Barb And Star Test Audiences Apparently Had No Idea Who Was Playing The Villain Role

This story is going to get into deep spoilers for the new comedy Barb and Star Go To Vista Del Mar, so stop reading now if you haven’t yet seen the movie.

By now, you know that Barb and Star isn’t exactly the movie that it advertised itself to be. The trailers suggested a buddy comedy for middle-aged Midwestern ladies starring Kristen Wiig and her Bridesmaids co-writer, Annie Mumolo. And it IS that… but that kernel is wrapped inside of an unconventional spy movie starring a ghost-white Bond villain named Sharon Gordon Fisherman who has a devious revenge scheme worked up against the coastal Florida town of Vista Del Mar, where Barb (Mumolo) and Star (Wiig) happen to be vacationing.

And in the role of Sharon Gordon Fisherman? Well, that’s Kristen Wiig, pulling double duty as the film’s evil villain, as well as one of the heroes who are going to foil Fisherman’s sinister plan. It’s similar to the days when Mike Myers would trade off scenes as both Austin Powers and his arch nemesis, Dr. Evil. Only, early audiences for Barb and Star Go To Vista Del Mar didn’t recognize Kristen Wiig in her second role, or so the film’s director tells us.

Josh Greenbaum stopped by the ReelBlend podcast this week to spill the tea on his wild new comedy, and when we opened the conversation up to Sharon Gordon Fisherman, he told us:

One of the greatest compliments I think to [Kristen Wiig] is that when we did early test screenings, it was so many people that were like, ‘Who is that villain? She's so good. I can't put my finger on who the actress is.’ And that's, I think, such a compliment to her role. My other fun, short story about that is we had a guy even working on the film, doing some color work early on in the process. He worked on the film for three days. Every day, I’d check in on him and he’d say, ‘Don't tell me. I haven't figured it out yet. I’ve got to go to IMDB. But I want to figure out who it is.’ He worked on it for three days and didn't figure it out that it was Kristen. We do a couple of tricks. We add a little tooth gap… and a little prosthetic on the nose, and obviously, she's actually wearing some interesting contact lenses. But the rest of it is just her performance and how she completely goes from one character to the other.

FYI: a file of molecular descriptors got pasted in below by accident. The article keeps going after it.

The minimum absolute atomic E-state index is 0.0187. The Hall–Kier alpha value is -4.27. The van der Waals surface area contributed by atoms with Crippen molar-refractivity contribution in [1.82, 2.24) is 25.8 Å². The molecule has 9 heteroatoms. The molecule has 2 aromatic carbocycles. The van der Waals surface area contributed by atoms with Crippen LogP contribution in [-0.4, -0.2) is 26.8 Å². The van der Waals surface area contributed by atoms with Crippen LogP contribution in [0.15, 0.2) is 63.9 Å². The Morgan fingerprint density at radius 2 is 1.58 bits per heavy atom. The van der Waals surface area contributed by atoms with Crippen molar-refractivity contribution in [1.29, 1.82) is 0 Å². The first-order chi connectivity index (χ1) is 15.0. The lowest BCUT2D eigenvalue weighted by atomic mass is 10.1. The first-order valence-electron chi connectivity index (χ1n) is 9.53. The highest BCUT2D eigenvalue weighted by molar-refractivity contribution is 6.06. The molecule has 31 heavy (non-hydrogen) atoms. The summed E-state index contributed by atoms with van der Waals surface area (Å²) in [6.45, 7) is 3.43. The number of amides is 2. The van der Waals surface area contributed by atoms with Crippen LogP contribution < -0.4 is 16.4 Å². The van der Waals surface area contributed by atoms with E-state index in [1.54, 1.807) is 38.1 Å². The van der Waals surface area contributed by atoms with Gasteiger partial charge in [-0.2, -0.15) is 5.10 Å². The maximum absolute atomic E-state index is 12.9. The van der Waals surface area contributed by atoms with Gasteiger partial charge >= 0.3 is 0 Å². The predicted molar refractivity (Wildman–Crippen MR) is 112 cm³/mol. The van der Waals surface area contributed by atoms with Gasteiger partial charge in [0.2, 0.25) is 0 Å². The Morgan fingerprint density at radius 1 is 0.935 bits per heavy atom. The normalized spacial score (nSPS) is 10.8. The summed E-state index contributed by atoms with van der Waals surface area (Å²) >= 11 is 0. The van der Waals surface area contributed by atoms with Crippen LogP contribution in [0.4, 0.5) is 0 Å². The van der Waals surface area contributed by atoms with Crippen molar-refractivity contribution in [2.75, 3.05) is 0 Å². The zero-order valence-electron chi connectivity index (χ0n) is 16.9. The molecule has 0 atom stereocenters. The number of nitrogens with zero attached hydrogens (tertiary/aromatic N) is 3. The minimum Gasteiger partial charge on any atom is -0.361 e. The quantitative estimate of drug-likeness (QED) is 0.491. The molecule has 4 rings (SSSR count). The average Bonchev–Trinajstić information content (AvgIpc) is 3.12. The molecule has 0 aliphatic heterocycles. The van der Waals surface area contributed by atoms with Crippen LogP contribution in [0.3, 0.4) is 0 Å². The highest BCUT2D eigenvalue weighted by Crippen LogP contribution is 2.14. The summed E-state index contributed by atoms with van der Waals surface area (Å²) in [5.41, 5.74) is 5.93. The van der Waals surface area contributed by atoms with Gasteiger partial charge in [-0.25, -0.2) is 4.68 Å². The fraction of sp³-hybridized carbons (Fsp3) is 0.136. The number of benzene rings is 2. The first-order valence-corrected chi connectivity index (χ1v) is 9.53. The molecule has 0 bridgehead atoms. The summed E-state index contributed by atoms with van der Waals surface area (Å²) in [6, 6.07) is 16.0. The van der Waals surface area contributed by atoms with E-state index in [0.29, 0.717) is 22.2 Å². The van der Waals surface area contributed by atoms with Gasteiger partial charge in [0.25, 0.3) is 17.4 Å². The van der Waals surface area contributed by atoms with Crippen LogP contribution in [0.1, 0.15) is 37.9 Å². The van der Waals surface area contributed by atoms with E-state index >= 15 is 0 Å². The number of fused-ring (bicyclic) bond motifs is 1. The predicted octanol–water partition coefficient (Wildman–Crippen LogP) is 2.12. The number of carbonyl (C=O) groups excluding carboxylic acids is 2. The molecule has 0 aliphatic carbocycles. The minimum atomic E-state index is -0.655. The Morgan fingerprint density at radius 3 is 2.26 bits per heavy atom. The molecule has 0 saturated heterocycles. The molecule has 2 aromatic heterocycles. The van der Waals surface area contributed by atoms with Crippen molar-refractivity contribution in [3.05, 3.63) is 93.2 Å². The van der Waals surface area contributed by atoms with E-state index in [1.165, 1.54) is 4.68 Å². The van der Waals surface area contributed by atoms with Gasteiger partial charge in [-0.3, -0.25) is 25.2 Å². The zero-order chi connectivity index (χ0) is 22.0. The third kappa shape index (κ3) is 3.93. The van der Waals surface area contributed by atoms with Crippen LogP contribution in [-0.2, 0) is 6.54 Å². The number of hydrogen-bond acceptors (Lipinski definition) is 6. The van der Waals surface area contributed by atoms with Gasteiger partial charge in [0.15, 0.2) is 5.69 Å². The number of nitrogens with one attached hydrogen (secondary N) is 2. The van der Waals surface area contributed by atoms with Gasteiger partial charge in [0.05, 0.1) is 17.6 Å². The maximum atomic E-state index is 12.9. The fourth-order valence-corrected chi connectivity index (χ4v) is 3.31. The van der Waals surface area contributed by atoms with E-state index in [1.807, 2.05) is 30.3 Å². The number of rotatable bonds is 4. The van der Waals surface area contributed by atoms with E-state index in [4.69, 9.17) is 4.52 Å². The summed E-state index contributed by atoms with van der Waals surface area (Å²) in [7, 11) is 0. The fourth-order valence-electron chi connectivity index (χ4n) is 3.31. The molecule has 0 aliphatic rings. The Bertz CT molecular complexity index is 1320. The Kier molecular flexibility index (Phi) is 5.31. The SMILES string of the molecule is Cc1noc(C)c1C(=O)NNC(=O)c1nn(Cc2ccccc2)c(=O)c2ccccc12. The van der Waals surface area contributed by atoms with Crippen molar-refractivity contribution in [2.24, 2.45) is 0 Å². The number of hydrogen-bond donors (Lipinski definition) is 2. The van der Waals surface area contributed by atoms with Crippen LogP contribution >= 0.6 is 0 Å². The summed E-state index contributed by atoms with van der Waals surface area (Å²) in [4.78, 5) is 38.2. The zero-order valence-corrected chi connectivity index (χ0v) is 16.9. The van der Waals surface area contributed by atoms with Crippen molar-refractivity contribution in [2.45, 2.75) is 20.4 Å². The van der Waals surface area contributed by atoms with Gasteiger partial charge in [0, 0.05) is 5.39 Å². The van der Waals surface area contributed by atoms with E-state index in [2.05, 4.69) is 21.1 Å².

Sharon Gordon Fisherman looks like she’d be right at home in a Tim Burton movie. Her skin is pale white, and her hair is jet black. She despises the citizens of this quaint town for the way they humiliated Sharon at a young age. And this dual role is one that’s wildly unexpected, because all hints of the crime story are kept out of the film’s trailers.

For his part, Josh Greenbaum thinks it’s unprecedented what Kristen Wiig is doing on screen, stating:

Here's what's interesting for me. I don't know that I've ever seen [this] from a female [actor]. … I remember Peter Sellers did it in Dr. Strangelove. And of course the wonderful Mike Myers did it. But I can't really point to a female comedian doing it where she's the hero and the villain in the same film. And no one can do it as great as the amazing Kristen Wiig.

It really is a sight to see. And you can see it now that Barb and Star is available to stream everywhere that movies can be rented. Once you do, listen to our full interview with Josh Greenbaum.

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And then check out the full review for Barb and Star Go To Vista Del Mar, written by our very own Eric Eisenberg.

Sean O'Connell
Managing Editor

Sean O’Connell is a journalist and CinemaBlend’s Managing Editor. Sean created ReelBlend, which he proudly cohosts with Jake Hamilton and Kevin McCarthy. And he's the author of RELEASE THE SNYDER CUT, the Spider-Man history book WITH GREAT POWER, and an upcoming book about Bruce Willis.